U.S. flag

An official website of the United States government

Dot gov

Official websites use .gov
A .gov website belongs to an official government organization in the United States.

Https

Secure .gov websites use HTTPS
A lock () or https:// means you’ve safely connected to the .gov website. Share sensitive information only on official, secure websites.

Tribal Youth Initiative Program

The Tribal Youth Initiative Program supports projects that engage and educate Tribal Youth towards careers related to natural resource management in the context of fisheries, wildlife, and outdoor recreation.

The Branch of Fisheries, Wildlife and Recreation (BFWR) provides competitive funding to federally-recognized Tribes and Tribal Organizations’ programs to engage Tribal youth in natural resource management work and prepare them for careers related to fisheries, wildlife and outdoor recreation. 

How to Apply

BFWR is now accepting project proposals for 2023 funding. All applications must be submitted to the appropriate BIA Regional Office contact by January 13, 2023.

Federally-recognized Tribes and Tribal Organizations may submit project proposals to the Tribal Youth Initiative Program contact at their Bureau of Indian Affairs (BIA) Regional Office. Project proposals are scored according to published ranking criteria, with the highest-scoring projects receiving funding.

Project proposals may be inclusive of Tribal youth up to and including 25 years of age.

Each application may request between $2,000 - $50,000 in project funding.

Detailed information on what to include in your project proposal, ranking criteria, and information on BIA Regional Office Tribal Youth Initiative Program contacts can be found in the annual application linked below.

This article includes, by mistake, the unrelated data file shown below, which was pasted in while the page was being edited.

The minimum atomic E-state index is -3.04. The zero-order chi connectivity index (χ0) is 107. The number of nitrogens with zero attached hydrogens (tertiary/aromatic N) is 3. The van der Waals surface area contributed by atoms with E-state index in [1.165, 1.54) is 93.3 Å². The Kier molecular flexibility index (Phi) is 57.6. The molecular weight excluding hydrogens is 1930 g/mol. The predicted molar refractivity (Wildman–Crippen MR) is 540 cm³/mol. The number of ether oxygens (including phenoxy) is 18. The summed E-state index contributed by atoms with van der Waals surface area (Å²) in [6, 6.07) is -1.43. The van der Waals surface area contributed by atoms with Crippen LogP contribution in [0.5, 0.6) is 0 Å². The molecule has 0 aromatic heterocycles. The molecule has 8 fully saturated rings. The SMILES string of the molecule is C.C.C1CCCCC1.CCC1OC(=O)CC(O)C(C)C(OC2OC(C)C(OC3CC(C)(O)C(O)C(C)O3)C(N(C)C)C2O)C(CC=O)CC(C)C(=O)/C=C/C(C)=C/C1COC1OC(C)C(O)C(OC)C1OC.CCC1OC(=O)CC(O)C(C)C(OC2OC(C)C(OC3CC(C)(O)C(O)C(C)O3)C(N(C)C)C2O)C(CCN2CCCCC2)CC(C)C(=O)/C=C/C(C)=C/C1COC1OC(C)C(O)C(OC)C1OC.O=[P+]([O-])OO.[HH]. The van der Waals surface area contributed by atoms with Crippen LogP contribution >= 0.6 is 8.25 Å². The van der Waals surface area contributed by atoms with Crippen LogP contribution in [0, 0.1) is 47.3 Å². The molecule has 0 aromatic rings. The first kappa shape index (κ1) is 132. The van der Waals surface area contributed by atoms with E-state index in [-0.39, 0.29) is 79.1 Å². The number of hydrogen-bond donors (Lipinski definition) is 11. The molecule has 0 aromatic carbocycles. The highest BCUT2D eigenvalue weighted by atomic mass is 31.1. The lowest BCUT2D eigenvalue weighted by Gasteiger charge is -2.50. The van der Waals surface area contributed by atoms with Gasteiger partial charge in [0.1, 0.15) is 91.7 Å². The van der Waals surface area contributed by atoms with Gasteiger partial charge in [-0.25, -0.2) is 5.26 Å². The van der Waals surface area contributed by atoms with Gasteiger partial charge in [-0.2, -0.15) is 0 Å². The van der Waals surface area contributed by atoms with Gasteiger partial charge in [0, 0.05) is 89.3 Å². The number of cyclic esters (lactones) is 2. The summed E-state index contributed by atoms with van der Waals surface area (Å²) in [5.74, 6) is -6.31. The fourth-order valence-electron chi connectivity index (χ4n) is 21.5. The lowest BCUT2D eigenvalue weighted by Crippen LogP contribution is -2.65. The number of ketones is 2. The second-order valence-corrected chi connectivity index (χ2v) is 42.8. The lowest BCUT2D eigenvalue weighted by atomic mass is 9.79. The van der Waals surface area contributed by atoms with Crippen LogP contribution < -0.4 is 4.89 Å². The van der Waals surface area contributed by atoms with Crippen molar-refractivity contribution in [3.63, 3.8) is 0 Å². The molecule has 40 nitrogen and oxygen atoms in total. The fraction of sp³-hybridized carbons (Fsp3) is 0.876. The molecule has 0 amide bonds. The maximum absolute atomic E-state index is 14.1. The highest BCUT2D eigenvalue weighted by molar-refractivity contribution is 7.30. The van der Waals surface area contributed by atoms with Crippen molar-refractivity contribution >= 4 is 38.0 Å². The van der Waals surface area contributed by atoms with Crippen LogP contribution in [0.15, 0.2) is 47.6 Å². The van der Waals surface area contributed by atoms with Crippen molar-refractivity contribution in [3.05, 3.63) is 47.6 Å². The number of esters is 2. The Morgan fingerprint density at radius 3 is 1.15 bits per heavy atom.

Previously Funded Tribal Youth Initiative Projects

Karuk Tribe’s Tayáv Papírish Project

Willow gathering during youth field trip.

Willow gathering during youth field trip. Students learn about the cultural value of basket willow while removing invasive plants that encroach willow patches, such as Himalayan blackberry.

Tribal youth inclusion is supported throughout the Karuk Tribe's Tayáv Papírish (Plant Selection) Project of 2022. In coordination with the Mid Klamath Watershed Council and University of Washington, the Karuk Tribe co-hosted a restoration field trip for 4-6th graders. The students participated in invasive plant removal, traditional basket willow gathering, and riparian plan community mapping using drone technology throughout their ancestral homelands of the middle Klamath River basin.

University of Washington graduate student shows students how to fly a drone.

University of Washington graduate student shows students how to fly a drone for native/invasive plant population mapping.

Was this page helpful?

This Page Was Not Helpful Because The Content:

indianaffairs.gov

An official website of the U.S. Department of the Interior

Looking for U.S. government information and services?
Visit USA.gov